Next we visited the petting shark tank.  Yes, humans were reaching into the water and petting the sharks. Not moi, I can assure you.  Mama Cat raised no imbeciles in my feline family.

That's Yours Truly on the Rock, Safe and Sound
(Tough Break, Little Sharky)

At the Shark Petting Exhibit,
Count Your Fingers Afterwards

I'm joking about the sharks biting folks.  They're quite docile if you don't touch their heads, fins, or tails, and you use only two fingers to pet them. The large ones are at least twice my size or more, so I'll just keep my paws to moiself.

"Flat" Cauli III with the Lady With the Red Hair
(a "Desert Rose," For Sure)

After all these aquatic critters, I decided that we should get someplace warm and dry.  The desert exhibition seemed like a safe option.  I hadn't bargained on slitherdarts.

Watch for the exciting conclusion in my next blog posting!

How's That For a Cliffhanger?

Cauli Le Chat
MPL Roving Reporter
Zoo Holiday News Beat

P.S.  If you haven't read Mr. Popper's Penguins, by Richard and Florence Atwater, then you should treat yourselves to a wonderful children's story. It is available in our Evergreen Indiana online catalog.

Saturday, December 24, 2011

Christmas at the Zoo (Part Une)

Last night "Flat" Cauli III, my minions, and I visited "Christmas at the Zoo," a special holiday evening program at the Indianapolis Zoo.  Be forewarned:  night digital photography is not Scowl-Face's long suit.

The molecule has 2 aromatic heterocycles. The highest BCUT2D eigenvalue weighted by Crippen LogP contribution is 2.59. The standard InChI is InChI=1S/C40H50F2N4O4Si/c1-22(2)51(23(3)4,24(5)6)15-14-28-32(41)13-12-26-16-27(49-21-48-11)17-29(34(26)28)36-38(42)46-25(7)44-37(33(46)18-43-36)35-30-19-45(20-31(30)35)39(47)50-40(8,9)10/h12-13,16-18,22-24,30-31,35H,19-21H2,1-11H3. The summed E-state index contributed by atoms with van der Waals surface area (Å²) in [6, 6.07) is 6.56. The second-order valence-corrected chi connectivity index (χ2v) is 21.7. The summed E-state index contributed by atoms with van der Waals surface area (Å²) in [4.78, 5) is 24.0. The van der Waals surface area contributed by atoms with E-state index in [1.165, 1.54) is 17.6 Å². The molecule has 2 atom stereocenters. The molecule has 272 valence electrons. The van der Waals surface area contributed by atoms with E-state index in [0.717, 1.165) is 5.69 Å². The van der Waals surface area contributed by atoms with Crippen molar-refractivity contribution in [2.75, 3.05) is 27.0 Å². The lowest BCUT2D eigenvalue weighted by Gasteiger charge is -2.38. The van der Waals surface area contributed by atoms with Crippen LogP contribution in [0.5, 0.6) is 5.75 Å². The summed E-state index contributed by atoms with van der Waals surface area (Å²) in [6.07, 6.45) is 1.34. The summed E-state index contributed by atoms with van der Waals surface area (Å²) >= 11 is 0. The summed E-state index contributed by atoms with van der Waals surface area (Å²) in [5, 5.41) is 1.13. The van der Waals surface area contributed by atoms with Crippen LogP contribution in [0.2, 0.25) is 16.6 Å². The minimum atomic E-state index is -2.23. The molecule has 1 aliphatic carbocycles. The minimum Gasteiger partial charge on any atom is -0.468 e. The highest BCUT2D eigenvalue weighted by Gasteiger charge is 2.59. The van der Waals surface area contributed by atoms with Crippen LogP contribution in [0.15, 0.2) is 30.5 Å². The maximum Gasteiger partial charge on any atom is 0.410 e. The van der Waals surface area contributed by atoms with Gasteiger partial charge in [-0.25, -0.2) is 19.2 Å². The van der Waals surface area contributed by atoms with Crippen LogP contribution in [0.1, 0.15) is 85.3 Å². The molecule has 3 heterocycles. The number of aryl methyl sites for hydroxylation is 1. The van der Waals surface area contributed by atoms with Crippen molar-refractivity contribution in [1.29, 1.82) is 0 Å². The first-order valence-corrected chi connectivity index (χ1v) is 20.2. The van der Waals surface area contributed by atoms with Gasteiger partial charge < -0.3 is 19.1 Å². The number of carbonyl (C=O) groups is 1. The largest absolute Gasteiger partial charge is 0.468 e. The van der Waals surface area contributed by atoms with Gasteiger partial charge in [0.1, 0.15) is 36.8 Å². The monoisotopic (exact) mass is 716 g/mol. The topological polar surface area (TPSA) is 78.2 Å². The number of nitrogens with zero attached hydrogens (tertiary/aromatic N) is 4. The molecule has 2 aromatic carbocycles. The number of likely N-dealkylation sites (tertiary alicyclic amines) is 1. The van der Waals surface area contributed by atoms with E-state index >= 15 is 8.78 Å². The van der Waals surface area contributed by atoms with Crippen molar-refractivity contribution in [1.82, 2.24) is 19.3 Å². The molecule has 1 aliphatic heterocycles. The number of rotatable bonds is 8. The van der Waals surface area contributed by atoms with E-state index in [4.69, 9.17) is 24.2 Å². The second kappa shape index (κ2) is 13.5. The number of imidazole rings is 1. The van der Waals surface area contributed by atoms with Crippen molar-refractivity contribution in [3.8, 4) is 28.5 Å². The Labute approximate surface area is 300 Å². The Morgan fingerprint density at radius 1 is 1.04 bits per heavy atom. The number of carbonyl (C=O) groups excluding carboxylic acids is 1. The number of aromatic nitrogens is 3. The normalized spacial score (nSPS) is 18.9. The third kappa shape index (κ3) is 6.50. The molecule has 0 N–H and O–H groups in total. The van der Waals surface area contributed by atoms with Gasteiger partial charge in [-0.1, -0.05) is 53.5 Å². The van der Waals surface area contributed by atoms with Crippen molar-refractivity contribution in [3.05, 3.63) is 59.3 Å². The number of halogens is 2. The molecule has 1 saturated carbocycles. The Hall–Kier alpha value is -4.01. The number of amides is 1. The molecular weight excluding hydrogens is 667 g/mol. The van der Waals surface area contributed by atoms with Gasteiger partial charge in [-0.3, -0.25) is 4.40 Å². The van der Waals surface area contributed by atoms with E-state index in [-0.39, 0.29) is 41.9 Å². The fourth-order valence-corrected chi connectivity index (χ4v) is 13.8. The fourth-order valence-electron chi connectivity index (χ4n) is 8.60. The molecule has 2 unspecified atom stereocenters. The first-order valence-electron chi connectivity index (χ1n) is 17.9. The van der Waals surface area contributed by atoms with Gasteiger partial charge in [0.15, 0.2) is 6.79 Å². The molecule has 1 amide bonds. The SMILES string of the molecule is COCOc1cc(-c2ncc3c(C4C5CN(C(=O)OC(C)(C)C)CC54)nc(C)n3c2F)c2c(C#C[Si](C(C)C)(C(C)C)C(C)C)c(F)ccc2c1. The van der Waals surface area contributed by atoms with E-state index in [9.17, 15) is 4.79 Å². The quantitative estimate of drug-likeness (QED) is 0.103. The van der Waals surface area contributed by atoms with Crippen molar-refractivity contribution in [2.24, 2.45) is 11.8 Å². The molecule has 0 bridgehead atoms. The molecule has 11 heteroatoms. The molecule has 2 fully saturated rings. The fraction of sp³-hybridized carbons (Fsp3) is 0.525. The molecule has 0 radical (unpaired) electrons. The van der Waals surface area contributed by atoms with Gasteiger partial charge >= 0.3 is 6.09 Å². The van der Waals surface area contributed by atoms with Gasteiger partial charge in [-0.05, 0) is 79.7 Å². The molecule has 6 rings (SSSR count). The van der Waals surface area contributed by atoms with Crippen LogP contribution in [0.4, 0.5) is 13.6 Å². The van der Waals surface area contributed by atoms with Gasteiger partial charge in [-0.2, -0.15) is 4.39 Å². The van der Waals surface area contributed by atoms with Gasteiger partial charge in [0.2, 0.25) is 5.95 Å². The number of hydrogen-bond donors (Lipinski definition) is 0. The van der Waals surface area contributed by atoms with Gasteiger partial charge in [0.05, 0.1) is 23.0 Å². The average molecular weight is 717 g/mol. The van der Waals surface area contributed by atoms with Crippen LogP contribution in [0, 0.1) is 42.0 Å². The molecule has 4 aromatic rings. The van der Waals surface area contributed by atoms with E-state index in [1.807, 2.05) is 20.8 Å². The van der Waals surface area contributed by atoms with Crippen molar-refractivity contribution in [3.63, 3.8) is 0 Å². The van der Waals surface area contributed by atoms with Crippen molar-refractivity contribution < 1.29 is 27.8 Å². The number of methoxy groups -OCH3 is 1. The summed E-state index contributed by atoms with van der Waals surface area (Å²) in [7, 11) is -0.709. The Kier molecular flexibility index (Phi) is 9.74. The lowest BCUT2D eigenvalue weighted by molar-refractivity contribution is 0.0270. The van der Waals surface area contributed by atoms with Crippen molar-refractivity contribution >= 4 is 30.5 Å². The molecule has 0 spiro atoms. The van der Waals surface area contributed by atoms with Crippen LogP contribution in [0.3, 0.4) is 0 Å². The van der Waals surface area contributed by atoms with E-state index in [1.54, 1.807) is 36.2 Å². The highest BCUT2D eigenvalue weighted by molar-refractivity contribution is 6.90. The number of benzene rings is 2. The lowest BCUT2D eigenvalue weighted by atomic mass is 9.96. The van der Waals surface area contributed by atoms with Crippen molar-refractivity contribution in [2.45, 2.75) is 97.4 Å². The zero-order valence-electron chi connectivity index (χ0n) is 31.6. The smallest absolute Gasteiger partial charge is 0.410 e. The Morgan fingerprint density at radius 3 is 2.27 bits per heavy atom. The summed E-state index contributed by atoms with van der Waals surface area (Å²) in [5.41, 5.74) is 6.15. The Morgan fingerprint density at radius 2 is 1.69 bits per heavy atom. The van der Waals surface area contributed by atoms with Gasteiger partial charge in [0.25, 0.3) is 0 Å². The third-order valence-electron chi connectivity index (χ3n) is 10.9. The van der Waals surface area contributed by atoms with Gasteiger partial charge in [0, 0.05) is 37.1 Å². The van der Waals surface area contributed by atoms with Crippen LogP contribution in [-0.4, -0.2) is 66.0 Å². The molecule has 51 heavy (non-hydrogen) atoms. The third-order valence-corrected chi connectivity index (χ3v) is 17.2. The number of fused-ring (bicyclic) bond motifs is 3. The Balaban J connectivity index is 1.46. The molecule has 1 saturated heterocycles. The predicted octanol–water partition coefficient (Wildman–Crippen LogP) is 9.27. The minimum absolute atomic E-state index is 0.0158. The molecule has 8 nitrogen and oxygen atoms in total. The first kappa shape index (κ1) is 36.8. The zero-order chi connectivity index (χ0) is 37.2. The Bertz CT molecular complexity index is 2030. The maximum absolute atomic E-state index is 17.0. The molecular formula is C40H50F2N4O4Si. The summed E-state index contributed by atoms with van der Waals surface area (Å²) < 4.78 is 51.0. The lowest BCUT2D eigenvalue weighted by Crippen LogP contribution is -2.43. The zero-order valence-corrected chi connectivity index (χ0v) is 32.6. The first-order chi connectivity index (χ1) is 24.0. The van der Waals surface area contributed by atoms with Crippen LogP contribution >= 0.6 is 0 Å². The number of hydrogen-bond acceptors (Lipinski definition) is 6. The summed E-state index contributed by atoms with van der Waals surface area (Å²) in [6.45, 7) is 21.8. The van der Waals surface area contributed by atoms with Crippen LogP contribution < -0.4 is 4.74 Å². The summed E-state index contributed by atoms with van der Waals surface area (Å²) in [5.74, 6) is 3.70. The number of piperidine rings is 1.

Elkenfroster at the Zoo Entrance

Outside the front entrance of the zoo was an elkenfroster.  This one was much larger than the youngster that visited my Library during Mooresville's Victorian Christmas celebration.  We weren't able to get a photo with "Flat" Cauli III posing with the elkenfroster, because the audience was too large.  So we paid our wooden nickels (that's an old family joke) and entered the zoo grounds.

Holiday Lights Were Everywhere!

First thing we noticed when we were inside the zoo was the glorious spectacle of holiday lights that shone everywhere we looked.  It was a beautiful sight to behold, to which Scowl-Face's shaky photo does little justice.  "Flat" Cauli III then began clamoring for a photo op, so we took her picture to quiet her down.

"Flat" Cauli III poses beneath a light-strung bush

Some discourteous dude made a crack about how he couldn't believe Scowl-Face was taking photos of a "cardboard chunk" out in the cold.  The dude's leg made an ideal scratching post for moi.

There were several wild critters in lights all around the zoo.  The photos are blurry when bigified, but they don't look too bad in the smaller scale (below).

Love My Big Cousins in Lights! 

It's Morgan the Library Bunny in Lights! 

Glow Bear on the Prowl 

"I am the Walrus, goo goo g'joob"

In Part Deux of our holiday zoo visit, we'll see some real wild critters with moi and more silly poses by "Flat" Cauli III.  Stay tuned.

"I am he as you are he as you are me and we are all together,"

Cauli Le Chat
MPL Roving Reporter
Holiday Zoo News Beat

P.S.  Now I've got "I Am the Walrus," by the Beatles, running through my head.  Here's the song from a clip from the group's television movie, Magical Mystery Tour, first broadcast (in black-and-white) on December 26, 1967, on BBC1.

Even the Smallest Serendipity Changes Lives

Even the smallest serendipity can positively change lives forever.  So says Donna VanLiere in her novel The Christmas Shoes (New York: St. Martin's Press, 2001).  The book is available in our Evergreen Indiana online catalog.

The novel was based on the #1 hit single "The Christmas Shoes," by Newsong.  Perhaps this music video will shed some light on the underlying themes.

If you like Donna VanLiere, we have another book trailer that we made almost two years ago for one of her later titles, The Christmas Secret (New York: St. Martin's Press, 2009).  The book is available in our Evergreen Indiana online catalog.

Holiday books are inspirational.  We could all use some of that.

Serendipity Happens Everyday to Someone,

Cauli Le Chat
MPL Roving Reporter
Readers' Advisory News Beat